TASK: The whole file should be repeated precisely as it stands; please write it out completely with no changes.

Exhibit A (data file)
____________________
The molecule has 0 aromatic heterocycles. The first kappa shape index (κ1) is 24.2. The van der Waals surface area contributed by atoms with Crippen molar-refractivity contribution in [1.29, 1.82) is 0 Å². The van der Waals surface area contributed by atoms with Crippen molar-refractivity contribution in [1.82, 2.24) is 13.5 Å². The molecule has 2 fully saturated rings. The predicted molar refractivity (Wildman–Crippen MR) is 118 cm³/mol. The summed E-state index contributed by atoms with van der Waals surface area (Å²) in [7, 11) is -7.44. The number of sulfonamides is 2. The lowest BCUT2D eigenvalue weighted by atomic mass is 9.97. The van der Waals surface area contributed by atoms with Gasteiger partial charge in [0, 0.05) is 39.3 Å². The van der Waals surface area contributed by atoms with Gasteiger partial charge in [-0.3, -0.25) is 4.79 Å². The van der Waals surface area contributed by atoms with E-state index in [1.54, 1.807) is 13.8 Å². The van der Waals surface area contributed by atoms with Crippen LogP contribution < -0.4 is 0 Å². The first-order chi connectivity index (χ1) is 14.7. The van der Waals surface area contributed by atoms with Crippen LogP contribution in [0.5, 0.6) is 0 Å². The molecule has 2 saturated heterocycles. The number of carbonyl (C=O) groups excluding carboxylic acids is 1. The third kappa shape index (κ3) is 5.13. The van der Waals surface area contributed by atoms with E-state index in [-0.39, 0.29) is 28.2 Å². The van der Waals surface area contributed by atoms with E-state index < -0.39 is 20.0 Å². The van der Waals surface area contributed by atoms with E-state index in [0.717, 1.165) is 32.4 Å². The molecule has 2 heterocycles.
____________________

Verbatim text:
The molecule has 0 aromatic heterocycles. The first kappa shape index (κ1) is 24.2. The van der Waals surface area contributed by atoms with Crippen molar-refractivity contribution in [1.29, 1.82) is 0 Å². The van der Waals surface area contributed by atoms with Crippen molar-refractivity contribution in [1.82, 2.24) is 13.5 Å². The molecule has 2 fully saturated rings. The predicted molar refractivity (Wildman–Crippen MR) is 118 cm³/mol. The summed E-state index contributed by atoms with van der Waals surface area (Å²) in [7, 11) is -7.44. The number of sulfonamides is 2. The lowest BCUT2D eigenvalue weighted by atomic mass is 9.97. The van der Waals surface area contributed by atoms with Gasteiger partial charge in [0, 0.05) is 39.3 Å². The van der Waals surface area contributed by atoms with Gasteiger partial charge in [-0.3, -0.25) is 4.79 Å². The van der Waals surface area contributed by atoms with E-state index in [1.54, 1.807) is 13.8 Å². The van der Waals surface area contributed by atoms with Crippen LogP contribution < -0.4 is 0 Å². The first-order chi connectivity index (χ1) is 14.7. The van der Waals surface area contributed by atoms with Crippen LogP contribution in [0.5, 0.6) is 0 Å². The molecule has 2 saturated heterocycles. The number of carbonyl (C=O) groups excluding carboxylic acids is 1. The third kappa shape index (κ3) is 5.13. The van der Waals surface area contributed by atoms with E-state index in [-0.39, 0.29) is 28.2 Å². The van der Waals surface area contributed by atoms with E-state index < -0.39 is 20.0 Å². The van der Waals surface area contributed by atoms with E-state index in [0.717, 1.165) is 32.4 Å². The molecule has 2 heterocycles.